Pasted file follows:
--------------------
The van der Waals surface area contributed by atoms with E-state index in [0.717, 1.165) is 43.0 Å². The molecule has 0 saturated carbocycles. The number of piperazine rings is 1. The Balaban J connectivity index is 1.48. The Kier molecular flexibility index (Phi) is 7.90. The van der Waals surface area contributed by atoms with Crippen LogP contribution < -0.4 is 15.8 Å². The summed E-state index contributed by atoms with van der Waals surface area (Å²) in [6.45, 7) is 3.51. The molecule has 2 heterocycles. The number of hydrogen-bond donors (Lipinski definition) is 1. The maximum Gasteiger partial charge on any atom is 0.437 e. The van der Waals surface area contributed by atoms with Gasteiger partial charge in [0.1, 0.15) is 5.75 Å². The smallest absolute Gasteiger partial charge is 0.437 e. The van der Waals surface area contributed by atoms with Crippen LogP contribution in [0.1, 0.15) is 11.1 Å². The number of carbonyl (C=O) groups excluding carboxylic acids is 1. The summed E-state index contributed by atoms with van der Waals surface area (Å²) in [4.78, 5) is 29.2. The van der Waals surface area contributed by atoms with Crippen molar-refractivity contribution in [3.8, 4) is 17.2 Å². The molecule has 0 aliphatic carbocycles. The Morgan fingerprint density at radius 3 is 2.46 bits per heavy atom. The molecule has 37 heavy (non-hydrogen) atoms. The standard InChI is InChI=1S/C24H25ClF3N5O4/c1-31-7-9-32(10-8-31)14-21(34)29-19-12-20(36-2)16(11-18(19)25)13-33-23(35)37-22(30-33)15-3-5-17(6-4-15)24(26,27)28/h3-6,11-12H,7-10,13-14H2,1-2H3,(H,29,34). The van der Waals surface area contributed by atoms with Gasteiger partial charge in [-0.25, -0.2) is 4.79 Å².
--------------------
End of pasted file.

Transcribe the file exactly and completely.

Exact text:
The van der Waals surface area contributed by atoms with E-state index in [0.717, 1.165) is 43.0 Å². The molecule has 0 saturated carbocycles. The number of piperazine rings is 1. The Balaban J connectivity index is 1.48. The Kier molecular flexibility index (Phi) is 7.90. The van der Waals surface area contributed by atoms with Crippen LogP contribution < -0.4 is 15.8 Å². The summed E-state index contributed by atoms with van der Waals surface area (Å²) in [6.45, 7) is 3.51. The molecule has 2 heterocycles. The number of hydrogen-bond donors (Lipinski definition) is 1. The maximum Gasteiger partial charge on any atom is 0.437 e. The van der Waals surface area contributed by atoms with Gasteiger partial charge in [0.1, 0.15) is 5.75 Å². The smallest absolute Gasteiger partial charge is 0.437 e. The van der Waals surface area contributed by atoms with Crippen LogP contribution in [0.1, 0.15) is 11.1 Å². The number of carbonyl (C=O) groups excluding carboxylic acids is 1. The summed E-state index contributed by atoms with van der Waals surface area (Å²) in [4.78, 5) is 29.2. The van der Waals surface area contributed by atoms with Crippen molar-refractivity contribution in [3.8, 4) is 17.2 Å². The molecule has 0 aliphatic carbocycles. The Morgan fingerprint density at radius 3 is 2.46 bits per heavy atom. The molecule has 37 heavy (non-hydrogen) atoms. The standard InChI is InChI=1S/C24H25ClF3N5O4/c1-31-7-9-32(10-8-31)14-21(34)29-19-12-20(36-2)16(11-18(19)25)13-33-23(35)37-22(30-33)15-3-5-17(6-4-15)24(26,27)28/h3-6,11-12H,7-10,13-14H2,1-2H3,(H,29,34). The van der Waals surface area contributed by atoms with Gasteiger partial charge in [-0.25, -0.2) is 4.79 Å².